TPR publishes USS valuation Q&A following stakeholder concerns

The Pensions Regulator (TPR) has published a Q&A document in response to stakeholder concerns as to its role in the Universities Superannuation Scheme (USS) 2020 valuation process, providing further details on a number of key issues around the scheme.

The document included information as to how TPR approached the assessment of employer covenant, after stakeholders, including Universities UK (UUK), previously raised concerns that this was being underappreciated by trustees.

TPR, however, emphasised that the overall assessment of the USS covenant strength is that it is "tending to strong", explaining that this conclusion was "heavily influenced" by the significant size of the scheme in the context of the sector, and noting that this opinion was also shared by the trustee covenant adviser’s recent assessment.

Furthermore, whilst TPR acknowledged that the higher education sector is financially successful and has the capacity to ensure the scheme’s funding requirements are met, the employers in the sector, it warned that there are conflicting demands on resources.

"The employers in the sector, as with many not-for-profit institutions," it stated, "seek to use most (if not all) of their income and capital resources to meet educational objectives and to help retain their competitive position."

The regulator also recognised the resilience demonstrated by the sector amid the pandemic, and the value that the covenant support measures currently being negotiated could have on the scheme, stating that these could enable some flexibility in relation to the valuation approach.

Despite this, it clarified that these are protective of the current covenant position, and would not change its view that the covenant strength is ‘tending to strong’.

Instead, it highlighted a number of ways in which the covenant strength could be improved, including additional cash contributions, or through the use of contingent contributions or contingent assets.

More broadly, TPR emphasised that the latest USS report has revealed a "substantially increased deficit", warning that, without action, there is an increased risk that member benefits may not be paid in full, with sharp increases in contributions potentially needed to provide an equivalent level of benefits.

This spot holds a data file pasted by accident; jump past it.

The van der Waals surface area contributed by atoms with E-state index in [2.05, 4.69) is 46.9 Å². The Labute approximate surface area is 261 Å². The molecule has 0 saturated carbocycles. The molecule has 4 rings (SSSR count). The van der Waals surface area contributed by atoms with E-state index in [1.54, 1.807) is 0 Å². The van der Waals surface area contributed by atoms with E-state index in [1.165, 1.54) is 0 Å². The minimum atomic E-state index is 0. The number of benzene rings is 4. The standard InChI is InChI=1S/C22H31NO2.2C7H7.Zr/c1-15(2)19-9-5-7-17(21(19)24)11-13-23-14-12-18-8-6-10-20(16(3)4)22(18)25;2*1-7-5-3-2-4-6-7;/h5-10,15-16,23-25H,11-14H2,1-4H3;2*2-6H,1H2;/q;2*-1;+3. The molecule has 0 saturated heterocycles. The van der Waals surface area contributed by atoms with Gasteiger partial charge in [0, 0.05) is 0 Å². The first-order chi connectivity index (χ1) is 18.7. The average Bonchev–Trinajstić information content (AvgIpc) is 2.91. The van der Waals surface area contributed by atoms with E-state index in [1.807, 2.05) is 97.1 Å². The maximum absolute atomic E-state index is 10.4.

In light of this, it emphasised that the continuation and continued affordability of the scheme is a decision for employers, together with employees and unions as appropriate.

Commenting in the document, TPR stated: "Our primary role as a regulator is to ensure that the outcome for the 2020 valuation is compliant with the law, and, as part of that, that the level of risk is appropriate in relation to the strength of employer support for the scheme.

"We are aware that there is significant stakeholder interest in the scheme and we are keen to support and continue an open and constructive engagement with the trustee, with UUK, representing the employers, and with UCU, as the trade union representing members in the scheme, throughout the 2020 valuation process.

"Our letter in response to the Rule 76.1 report will help stakeholders understand our position and how we have reached our views. We hope that this Q&A document will help stakeholders understand our role in the valuation process more generally."

UUK previously wrote to both the regulator and the trustee of the USS to call for a review of the scheme's recent valuation approach, which employers have previously described as "unhelpful", after the rule 76.1 report suggested that contributions may need to increase to 56.2 per cent.

However, the USS rejected this request, stating that until new information or an alternative proposal is published, there is no justifiable basis on which to review the outcomes of the previous report.

UUK has since launched a consultation on an alternative path to the 2020 USS valuation, which it argued could help bring costs down and lower the number of staff being 'priced out' of the scheme.

Despite this, the University and College Union (UCU) has accused UUK of proposing "unnecessary and damaging cuts", warning that industrial action is "likely", with individual UCU branches also passing motions in relation to the issue, which call for industrial and legal action.

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